The delay lines are dispersive; that is, the delay is dependent on frequency. Furthermore, the delay bears a linear relationship to frequency throughout an operational bandwidth. In two-dimensional compressive receivers, as opposed to the three-dimensional device of the present invention, the sweep rate of the chirped local oscillator is such that delay-line signals caused at the end of a sweep by a given frequency component in the frequency-transistor input arrives at the output end of the delay line at the same time as delay-line signals caused by the same frequency component earlier in the sweep. That is, each input frequency component is time compressed. The sweep rate of the chirped local oscillator 19 of the present invention is only half that of the usual two-dimensional compressive receiver, however, so two series-connected delay lines are necessary to complete the compression.
Each input port 30 of the first group 20 of two-dimensional delay lines is associated with a single frequency translator 16 and thus with a single element 14 of the antenna array 12. The input ports 30 are organized in rows and columns. Each two-dimensional delay line of the first group 20 is associated with a column of antenna elements 14 in the array 12, and each group of ports at corresponding positions on the first-group delay lines are associated with a row of antenna elements 14 in the array 12. For example, the input ports 30 of two-dimensional delay line 22 receive signals that originate in the first column of the antenna array 12, and the group of input ports consisting of the top ports of delay lines 22, 24, 26, and 28 receives signals originating in the top row in the antenna array 12.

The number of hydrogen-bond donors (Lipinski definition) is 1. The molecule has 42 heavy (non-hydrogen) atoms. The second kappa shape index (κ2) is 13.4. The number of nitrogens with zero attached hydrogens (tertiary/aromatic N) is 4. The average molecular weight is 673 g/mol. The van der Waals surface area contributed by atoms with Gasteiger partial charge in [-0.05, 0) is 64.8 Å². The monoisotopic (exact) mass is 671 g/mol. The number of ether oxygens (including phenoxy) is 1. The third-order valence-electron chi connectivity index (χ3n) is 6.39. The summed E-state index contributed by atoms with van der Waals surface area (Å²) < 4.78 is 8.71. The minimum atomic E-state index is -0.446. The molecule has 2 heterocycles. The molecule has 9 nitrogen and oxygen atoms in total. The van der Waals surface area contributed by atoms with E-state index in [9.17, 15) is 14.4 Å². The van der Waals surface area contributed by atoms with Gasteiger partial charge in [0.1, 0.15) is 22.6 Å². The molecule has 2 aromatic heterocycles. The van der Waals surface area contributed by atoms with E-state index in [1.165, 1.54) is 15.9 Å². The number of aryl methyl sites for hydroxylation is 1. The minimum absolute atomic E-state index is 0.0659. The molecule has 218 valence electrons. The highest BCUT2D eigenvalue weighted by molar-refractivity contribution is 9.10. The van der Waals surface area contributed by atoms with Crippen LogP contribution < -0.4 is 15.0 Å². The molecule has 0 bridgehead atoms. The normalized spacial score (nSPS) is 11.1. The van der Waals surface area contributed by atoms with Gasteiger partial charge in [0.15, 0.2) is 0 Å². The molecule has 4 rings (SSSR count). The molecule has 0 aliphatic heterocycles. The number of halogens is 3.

The delay-line signals caused by a single single-frequency source constructively interfere at the opposite edges of those delay lines at points determined by the spatial-frequency components in the delay-line inputs. Spatial frequency is the rate at which input-signal phase at a given instant changes with position along the input edge, just as temporal frequency is the rate at which phase changes with time at a given position.